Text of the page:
Saturday, August 27, 2011

Crazy, Stupid Love

The Flick: Crazy, Stupid Love

The Peeps: Steve Carell, Julianne Moore, Ryan Gosling, Emma Stone (havin' a moment), Kevin Bacon, Marisa Tomei, Josh Groban (yeah, that Josh Groban), etc.

The Dealio: While Carell's Cal is thinking 'What a perfect life I have', Emma, his wife of over 20 years is thinking divorce. Meanwhile Gosling's Jacob is hectically playing ladies' man extraordinaire, except that his usual magic is not working on the one lady he can't get out of his mind-or into his bed. Hannah (Stone) is hoping for a twofer: passing the boards and getting a proposal in the same week. Which she does. But not exactly as planned. And, Cal and Emma's son is heavily smitten with his babysitter, who has her eye on someone else entirely. Oh, I'm sorry, should have warned you to spreadsheet all this.

The Grading Session: 4.33 pengies out of 5. With more than a glancing nod to such previous films as Love, Actually and Four Weddings and a Funeral, CSL is still one that stands out in a crowd. At times silly, melodramatic and frothy, it is also one deeply romantic movie, that is unafraid to show the bittersweet edge of romance. The cast is very strong-although Tomei ratchets up the way-too-hungry-ex-lush thaang a notch or two too many on several occasions. Still, it is nice to see her work. And there is a typical ending in which is couched a deeply felt, but almost cliched declaration of love. But, even as I was sort of shaking my head at the lack of originality of the whole thing, I suddenly felt very...moved and emotional about what was happening on the screen. And not only to the person speaking the lines. Nicely done.

Lessons Learned: If someone says they will jump out of the car if you do not stop talking...take them at their word and put a sock in it. Also- Ryan Gosling totally looks photo-shopped. Sorry, but he does. Finally, this: love is inconvenient, goofy, nonsensical and just plain crazy, not to mention stupid. But it is also worth all of that if it possesses the real stuff.

Notable Quotes: 'You are better than the Gap!' 'OK, normally, I would tell you to just be yourself. But, on this occasion, my advice to you is to be the exact opposite of yourself.' 'You're David Lindhaven?' (followed by loads of piling-on).

Sunday, August 21, 2011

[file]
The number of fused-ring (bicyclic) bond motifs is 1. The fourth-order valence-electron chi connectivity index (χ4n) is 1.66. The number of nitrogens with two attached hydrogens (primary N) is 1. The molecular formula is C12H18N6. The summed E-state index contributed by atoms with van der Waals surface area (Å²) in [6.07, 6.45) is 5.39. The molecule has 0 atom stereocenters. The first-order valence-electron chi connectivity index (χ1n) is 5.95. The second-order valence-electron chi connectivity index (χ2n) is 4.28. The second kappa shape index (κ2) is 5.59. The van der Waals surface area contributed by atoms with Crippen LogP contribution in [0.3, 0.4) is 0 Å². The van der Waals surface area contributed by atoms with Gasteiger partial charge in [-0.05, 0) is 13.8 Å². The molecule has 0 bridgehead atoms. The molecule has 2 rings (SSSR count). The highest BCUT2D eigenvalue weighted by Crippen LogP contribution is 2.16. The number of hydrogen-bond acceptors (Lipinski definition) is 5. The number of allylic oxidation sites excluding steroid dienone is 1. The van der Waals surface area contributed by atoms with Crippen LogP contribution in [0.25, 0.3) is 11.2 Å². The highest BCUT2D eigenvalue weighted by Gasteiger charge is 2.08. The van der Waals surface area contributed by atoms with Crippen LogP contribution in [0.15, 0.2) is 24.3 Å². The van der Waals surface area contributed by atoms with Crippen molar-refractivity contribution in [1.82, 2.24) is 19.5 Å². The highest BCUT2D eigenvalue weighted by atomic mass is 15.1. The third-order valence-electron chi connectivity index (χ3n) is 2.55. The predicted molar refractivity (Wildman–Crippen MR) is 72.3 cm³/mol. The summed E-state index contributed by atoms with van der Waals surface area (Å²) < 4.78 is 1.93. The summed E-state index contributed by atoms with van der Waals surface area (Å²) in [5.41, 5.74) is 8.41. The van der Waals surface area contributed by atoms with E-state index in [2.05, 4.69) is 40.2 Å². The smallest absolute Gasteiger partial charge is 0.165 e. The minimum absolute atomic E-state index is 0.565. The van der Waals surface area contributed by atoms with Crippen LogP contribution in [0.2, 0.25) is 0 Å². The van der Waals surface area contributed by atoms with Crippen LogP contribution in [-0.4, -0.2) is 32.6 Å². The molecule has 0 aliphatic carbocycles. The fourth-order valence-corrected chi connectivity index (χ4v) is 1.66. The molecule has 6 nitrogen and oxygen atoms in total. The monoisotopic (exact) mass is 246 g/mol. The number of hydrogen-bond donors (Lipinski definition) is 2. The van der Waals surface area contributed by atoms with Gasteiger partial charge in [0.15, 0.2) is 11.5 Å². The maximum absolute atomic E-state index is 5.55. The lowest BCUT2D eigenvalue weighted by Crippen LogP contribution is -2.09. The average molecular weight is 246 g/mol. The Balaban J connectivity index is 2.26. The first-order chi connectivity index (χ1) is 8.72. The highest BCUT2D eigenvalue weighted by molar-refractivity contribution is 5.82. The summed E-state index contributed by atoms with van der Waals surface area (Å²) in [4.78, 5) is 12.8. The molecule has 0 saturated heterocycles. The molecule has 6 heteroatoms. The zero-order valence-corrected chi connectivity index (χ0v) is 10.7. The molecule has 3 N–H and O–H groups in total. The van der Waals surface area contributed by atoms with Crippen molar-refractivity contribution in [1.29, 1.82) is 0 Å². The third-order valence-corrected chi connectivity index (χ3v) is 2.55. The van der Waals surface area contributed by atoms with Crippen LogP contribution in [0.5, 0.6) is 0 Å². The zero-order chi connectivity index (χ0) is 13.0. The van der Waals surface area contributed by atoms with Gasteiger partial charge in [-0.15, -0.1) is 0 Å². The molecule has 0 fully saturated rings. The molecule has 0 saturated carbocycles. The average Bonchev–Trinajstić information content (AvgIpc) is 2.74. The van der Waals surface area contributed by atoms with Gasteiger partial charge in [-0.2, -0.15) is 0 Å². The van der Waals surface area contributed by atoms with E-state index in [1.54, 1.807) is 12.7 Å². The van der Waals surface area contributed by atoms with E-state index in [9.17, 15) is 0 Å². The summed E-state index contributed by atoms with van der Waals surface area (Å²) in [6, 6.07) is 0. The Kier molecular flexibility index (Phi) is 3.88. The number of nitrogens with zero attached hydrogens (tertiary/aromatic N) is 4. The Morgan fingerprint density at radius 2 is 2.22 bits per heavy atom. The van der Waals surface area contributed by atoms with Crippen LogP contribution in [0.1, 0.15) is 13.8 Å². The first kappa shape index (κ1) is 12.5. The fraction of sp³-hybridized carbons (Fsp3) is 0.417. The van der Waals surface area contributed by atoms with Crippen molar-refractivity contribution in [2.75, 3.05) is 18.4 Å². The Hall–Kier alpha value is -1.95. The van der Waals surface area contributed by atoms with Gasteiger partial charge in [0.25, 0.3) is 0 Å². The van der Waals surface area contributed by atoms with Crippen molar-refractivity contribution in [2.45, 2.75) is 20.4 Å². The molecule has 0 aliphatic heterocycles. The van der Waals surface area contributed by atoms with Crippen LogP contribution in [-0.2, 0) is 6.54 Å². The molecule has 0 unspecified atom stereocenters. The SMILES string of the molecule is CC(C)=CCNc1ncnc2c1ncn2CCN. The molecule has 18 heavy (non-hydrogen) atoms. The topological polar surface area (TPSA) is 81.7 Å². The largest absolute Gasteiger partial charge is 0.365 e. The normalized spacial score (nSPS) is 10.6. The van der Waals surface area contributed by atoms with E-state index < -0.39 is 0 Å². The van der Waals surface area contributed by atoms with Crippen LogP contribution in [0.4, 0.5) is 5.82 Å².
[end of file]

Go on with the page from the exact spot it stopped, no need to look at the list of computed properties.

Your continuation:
The Change Up

The Film: The Change Up

The Peeps: Ryan Reynolds, Jason Bateman, Olivia Wilde, Leslie Mann, Alan Arkin, etc.

The Dealio: One night, after a particularly frustrating day, buds Mitch (Reynolds) and Dave (Bateman), express a keen desire to switch lives while peeing in a fountain. Well, of course, as these things always go, this was no everyday, ordinary fountain, but one with a sharp sense of humor. Sure enough, each awakens to find he has swapped places, but not bods, with the other. For dedicated, but harried dad-of-three-married-to-the-hot-wife Dave, this is like summer vacation. For about three minutes. Then, the reality of being a type A professional stuck in a slacker, irresponsible dude's body, hits him like a 30 pound halibut to the melon. For playboy, occasional lorn-actor Mitch, it is a trip to Hell without any possibility of detour or parole. Any one who doesn't know how this is going to play out, raise your hand now. You're excused. Go check out 13 Going On 30, Double Trouble, The Parent Trap, Freaky Friday or any similar cinematic dissertation on the ramifications of swapping places with someone you think has it all figured out. SPOILER ALERT: turns out, they do not.

The Grading Session: 3.901 pengies out of 5. As I said in the tripline: do not go see this movie with someone like me. The scenes with Dave/Mitch interacting with his twins were excruciating for someone like me! Listen, I know it is totally unfair to bring my professional life to the movies with me, but I can not help myself. Full marks to Prendie for not gagging me after the first two outbursts: 'OMG! No powder for the babies! What is he thinking!? ' And, 'Dear God! Tell me he is not heating up the bottles in a pan or microwave! I can't look!' I had to actually step into the lobby to stop my hyperventilation when the babies started playing with knives. No. Seriously, it was an acceptable movie of its kind, and seemed like the cinematic version of summer comfort food (mashed potatoes with lite margarine, versus butter): easy to digest, very familiar and not liable to change your life-outlook,. Or your cholesterol count.

Lessons Learned: Two very appealing leads can only carry a flick so far. A fresh-eyed script should definitely come first. Also, be prepared. Start right this minute. Against the possibility of such a thing ever actually happening in your life, rehearse phrases, words and questions that would cue in your significant others that there has been a total body transplant. Prendie and I are already prepped for such an eventuality. You should be , too.

Notable Quotable: Well, this one always makes Prendie laugh out loud, so I'll spring for this one: 'Oh, no you don't! Don't go backing that thing up into me. I can't believe you'd come at me guns hot.'

30 Minutes Or Less

The Flick: 30 Minutes or Less